Freight brokers hold an important role within the global supply chain and logistics industry as they act as intermediaries between carriers, shippers, brokers, agencies, and consignees.

Their profit model revolves around a framework of buying services, such as sea and air freight, trucking, and customs brokers, among various others from underlying service providers, and selling them to their customers for a higher fee.

In other words, they take a cut or commission by outsourcing the service to a third-party service provider. While this represents a large portion of their income stream, they also generate revenue through offering value-added services, such as documentation, shipment tracking, and more.

In this article, we’ll explain in detail how freight brokers generate revenue, how they get paid, and their key financial metrics. We will also dedicate a section to explain the different ways freight brokers can increase their revenue and maximize their profit margins.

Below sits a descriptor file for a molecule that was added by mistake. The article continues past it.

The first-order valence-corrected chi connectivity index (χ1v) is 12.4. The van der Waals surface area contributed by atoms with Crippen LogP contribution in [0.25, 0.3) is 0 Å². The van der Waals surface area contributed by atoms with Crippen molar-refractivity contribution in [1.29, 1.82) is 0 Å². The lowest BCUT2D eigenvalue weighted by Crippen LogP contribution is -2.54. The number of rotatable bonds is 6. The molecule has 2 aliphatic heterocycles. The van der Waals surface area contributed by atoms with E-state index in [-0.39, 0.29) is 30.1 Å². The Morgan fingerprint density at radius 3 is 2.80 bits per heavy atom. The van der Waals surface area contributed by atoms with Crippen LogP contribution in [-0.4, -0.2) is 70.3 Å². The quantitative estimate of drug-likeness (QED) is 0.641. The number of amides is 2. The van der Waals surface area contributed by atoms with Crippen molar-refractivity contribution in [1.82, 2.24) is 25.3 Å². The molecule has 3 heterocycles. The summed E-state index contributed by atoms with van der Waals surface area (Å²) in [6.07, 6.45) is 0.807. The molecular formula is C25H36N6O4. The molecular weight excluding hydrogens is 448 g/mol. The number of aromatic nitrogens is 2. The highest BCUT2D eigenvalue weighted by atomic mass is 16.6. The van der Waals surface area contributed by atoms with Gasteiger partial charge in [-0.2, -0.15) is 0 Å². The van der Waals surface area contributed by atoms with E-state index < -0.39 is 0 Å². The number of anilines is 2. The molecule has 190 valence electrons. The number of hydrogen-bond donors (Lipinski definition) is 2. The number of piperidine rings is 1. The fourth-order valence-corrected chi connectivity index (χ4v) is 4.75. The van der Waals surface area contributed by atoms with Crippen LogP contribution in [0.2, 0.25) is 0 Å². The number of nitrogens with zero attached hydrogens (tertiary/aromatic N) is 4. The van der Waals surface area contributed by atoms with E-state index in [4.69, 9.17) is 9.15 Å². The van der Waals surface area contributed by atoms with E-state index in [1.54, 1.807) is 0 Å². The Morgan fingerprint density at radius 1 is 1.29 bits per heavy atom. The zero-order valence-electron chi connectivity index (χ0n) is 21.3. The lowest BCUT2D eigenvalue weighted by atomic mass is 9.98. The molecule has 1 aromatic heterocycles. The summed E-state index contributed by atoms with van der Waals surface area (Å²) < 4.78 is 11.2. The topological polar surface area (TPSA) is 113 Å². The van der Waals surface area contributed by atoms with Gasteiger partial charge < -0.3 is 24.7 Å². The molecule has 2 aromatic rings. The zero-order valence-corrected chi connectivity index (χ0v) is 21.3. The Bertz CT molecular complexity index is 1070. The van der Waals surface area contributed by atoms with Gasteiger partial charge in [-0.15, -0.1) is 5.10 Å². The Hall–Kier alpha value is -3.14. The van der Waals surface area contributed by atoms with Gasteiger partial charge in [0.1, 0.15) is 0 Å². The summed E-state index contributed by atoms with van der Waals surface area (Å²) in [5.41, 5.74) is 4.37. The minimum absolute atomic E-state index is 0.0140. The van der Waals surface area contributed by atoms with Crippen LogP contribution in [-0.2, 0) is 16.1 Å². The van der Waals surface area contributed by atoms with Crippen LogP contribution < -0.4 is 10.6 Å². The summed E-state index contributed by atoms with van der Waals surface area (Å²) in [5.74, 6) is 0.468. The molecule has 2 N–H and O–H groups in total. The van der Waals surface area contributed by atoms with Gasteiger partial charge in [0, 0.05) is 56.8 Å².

The Role of Freight Brokers in the Logistics Industry

Before we explore how freight brokers generate revenue, it’s important to first understand the role they play in the logistics industry. Whether hauling cargo or shipping goods, there are various parties and touchpoints involved in the shipping process.

Shippers and consignees may not always have the time or resources to maintain prompt scheduling as demand, operational requirements, and shipment needs grow. Similarly, carriers may not always have consistent access to freight.

Cargo Being Loaded Into an Aircraft
Cargo Being Loaded Into an Aircraft